Diffusion of drugs in solution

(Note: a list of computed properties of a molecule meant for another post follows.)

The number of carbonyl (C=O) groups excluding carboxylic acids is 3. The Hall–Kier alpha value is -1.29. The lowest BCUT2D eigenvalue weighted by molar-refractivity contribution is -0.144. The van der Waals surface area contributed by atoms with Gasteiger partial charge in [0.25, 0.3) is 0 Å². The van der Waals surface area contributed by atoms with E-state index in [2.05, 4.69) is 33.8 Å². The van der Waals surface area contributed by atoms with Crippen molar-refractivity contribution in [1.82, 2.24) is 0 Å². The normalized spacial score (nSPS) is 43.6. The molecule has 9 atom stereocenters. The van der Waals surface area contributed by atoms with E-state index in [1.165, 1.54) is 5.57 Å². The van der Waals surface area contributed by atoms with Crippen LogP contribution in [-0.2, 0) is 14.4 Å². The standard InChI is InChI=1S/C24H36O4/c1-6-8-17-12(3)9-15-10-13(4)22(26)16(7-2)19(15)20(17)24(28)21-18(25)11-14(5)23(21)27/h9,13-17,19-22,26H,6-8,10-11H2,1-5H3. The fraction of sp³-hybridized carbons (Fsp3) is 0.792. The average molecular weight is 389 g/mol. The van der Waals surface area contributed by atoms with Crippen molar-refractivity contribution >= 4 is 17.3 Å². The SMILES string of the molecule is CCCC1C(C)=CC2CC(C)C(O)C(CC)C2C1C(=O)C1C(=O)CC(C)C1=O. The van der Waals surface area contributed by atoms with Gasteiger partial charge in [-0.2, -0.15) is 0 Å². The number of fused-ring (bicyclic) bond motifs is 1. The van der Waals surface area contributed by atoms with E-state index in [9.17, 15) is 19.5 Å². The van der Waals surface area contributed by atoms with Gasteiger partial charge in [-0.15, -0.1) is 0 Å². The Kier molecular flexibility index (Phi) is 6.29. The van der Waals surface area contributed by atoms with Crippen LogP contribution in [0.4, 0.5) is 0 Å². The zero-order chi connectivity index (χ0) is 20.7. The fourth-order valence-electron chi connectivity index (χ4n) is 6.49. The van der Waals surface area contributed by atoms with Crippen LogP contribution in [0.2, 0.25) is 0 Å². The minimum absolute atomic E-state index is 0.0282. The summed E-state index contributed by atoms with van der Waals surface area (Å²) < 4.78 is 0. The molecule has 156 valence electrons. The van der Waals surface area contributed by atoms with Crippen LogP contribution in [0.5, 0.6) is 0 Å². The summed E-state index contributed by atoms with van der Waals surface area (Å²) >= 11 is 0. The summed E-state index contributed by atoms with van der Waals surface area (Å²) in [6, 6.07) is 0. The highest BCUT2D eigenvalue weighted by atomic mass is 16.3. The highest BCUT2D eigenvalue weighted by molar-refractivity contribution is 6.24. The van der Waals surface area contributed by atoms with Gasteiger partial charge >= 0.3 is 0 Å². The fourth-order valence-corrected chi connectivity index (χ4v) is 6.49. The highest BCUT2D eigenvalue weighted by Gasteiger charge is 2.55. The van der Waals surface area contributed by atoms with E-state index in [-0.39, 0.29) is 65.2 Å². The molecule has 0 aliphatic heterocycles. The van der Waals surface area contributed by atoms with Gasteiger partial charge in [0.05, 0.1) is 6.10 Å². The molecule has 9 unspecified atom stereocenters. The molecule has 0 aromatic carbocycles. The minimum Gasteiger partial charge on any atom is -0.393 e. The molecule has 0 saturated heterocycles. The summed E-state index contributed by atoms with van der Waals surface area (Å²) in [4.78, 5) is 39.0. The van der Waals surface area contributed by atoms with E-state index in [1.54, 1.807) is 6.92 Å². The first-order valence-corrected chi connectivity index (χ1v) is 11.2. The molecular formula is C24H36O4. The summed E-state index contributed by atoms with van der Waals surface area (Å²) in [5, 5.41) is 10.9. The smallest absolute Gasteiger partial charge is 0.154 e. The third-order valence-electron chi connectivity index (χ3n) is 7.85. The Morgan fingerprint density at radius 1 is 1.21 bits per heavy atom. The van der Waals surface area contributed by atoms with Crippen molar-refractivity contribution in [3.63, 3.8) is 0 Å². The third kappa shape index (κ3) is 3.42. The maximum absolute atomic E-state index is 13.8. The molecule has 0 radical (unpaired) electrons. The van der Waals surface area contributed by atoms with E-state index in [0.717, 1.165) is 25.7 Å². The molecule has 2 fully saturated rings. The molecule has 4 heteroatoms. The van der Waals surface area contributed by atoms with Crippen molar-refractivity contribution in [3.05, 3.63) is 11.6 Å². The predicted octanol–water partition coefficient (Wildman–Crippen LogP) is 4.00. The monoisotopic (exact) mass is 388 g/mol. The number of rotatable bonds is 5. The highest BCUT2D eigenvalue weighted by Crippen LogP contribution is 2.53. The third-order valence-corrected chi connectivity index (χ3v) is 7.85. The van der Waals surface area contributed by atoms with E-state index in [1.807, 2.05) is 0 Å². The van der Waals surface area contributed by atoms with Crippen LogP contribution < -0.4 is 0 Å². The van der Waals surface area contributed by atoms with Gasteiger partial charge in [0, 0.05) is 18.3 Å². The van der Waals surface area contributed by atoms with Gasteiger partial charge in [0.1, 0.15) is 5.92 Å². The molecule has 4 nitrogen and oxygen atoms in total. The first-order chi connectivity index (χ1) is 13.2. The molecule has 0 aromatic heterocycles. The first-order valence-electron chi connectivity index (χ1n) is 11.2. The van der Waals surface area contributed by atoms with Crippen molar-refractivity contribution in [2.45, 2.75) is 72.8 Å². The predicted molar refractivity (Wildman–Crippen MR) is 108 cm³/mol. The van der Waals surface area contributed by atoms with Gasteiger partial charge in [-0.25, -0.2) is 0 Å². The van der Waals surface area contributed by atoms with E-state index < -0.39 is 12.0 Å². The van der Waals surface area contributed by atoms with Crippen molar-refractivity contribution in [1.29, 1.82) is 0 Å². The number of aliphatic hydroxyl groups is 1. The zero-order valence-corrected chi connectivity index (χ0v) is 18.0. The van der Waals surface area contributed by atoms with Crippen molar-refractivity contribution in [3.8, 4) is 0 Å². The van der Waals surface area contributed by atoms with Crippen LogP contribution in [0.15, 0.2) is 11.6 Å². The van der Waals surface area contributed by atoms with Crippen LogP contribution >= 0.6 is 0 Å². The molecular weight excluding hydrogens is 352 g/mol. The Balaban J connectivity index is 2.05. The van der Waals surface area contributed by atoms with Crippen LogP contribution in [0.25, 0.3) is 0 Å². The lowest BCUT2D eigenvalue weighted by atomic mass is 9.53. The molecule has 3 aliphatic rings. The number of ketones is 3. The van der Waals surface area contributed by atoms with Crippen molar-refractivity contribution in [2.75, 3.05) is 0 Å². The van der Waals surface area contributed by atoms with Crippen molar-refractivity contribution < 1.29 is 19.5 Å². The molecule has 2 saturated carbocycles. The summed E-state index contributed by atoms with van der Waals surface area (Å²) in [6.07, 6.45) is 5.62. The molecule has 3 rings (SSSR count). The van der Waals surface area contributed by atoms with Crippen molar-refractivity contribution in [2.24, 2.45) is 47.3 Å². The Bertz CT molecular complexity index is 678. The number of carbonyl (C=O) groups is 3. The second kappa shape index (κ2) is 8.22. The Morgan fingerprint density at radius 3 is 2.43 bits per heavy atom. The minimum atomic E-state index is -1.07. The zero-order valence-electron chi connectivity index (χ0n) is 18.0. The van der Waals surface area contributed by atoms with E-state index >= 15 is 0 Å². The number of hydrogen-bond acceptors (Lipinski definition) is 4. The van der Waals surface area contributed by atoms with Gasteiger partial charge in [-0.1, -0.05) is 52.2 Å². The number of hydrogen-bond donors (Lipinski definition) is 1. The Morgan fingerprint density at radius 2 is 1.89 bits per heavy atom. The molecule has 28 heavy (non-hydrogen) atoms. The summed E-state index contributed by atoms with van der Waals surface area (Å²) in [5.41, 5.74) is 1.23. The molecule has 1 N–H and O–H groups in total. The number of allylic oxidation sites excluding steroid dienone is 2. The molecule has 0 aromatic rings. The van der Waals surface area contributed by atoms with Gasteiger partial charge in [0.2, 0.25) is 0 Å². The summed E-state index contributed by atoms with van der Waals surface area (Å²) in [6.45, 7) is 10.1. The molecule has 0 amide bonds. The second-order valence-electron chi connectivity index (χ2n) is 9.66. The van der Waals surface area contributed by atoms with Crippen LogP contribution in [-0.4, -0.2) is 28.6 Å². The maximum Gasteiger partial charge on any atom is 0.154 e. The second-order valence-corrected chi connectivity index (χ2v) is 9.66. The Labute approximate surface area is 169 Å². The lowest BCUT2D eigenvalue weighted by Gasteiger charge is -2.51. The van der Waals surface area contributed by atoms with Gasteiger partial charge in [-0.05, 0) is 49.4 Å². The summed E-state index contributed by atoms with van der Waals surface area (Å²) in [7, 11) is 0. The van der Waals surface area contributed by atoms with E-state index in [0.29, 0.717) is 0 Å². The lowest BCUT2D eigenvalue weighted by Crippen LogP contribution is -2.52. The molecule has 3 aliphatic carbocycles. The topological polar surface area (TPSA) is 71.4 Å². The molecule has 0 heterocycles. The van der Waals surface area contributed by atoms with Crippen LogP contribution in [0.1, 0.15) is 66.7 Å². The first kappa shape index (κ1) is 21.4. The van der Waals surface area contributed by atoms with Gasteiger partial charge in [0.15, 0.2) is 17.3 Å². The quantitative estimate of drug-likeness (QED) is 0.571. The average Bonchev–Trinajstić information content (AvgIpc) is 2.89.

Diffusion is the process by which a concentration difference is reduced by a spontaneous flow of matter. Consider the simplest case of a solution containing a single solute. The solute will spontaneously diffuse from a region of high concentration to one of low concentration. Strictly speaking, the driving force for diffusion is the gradient of chemical potential, but it is more usual to think of the diffusion of solutes in terms of the gradient of their concentration. Imagine the solution to be divided into volume elements. Although no individual solute particle in a particular volume element shows a preference for motion in any particular direction, a definite fraction of the molecules in this element may be considered to be moving in, say, the X direction. In an adjacent volume element, the same fraction may be moving in the reverse direction. If the concentration in the first volume element is greater than that in the second, the overall effect is that more particles are leaving the first element for the second and hence there is a net flow of solute in the x direction, the direction of decreasing concentration. The expression which relates the flow of material to the concentration gradient (dc/dx) is referred to as Fick's first law:

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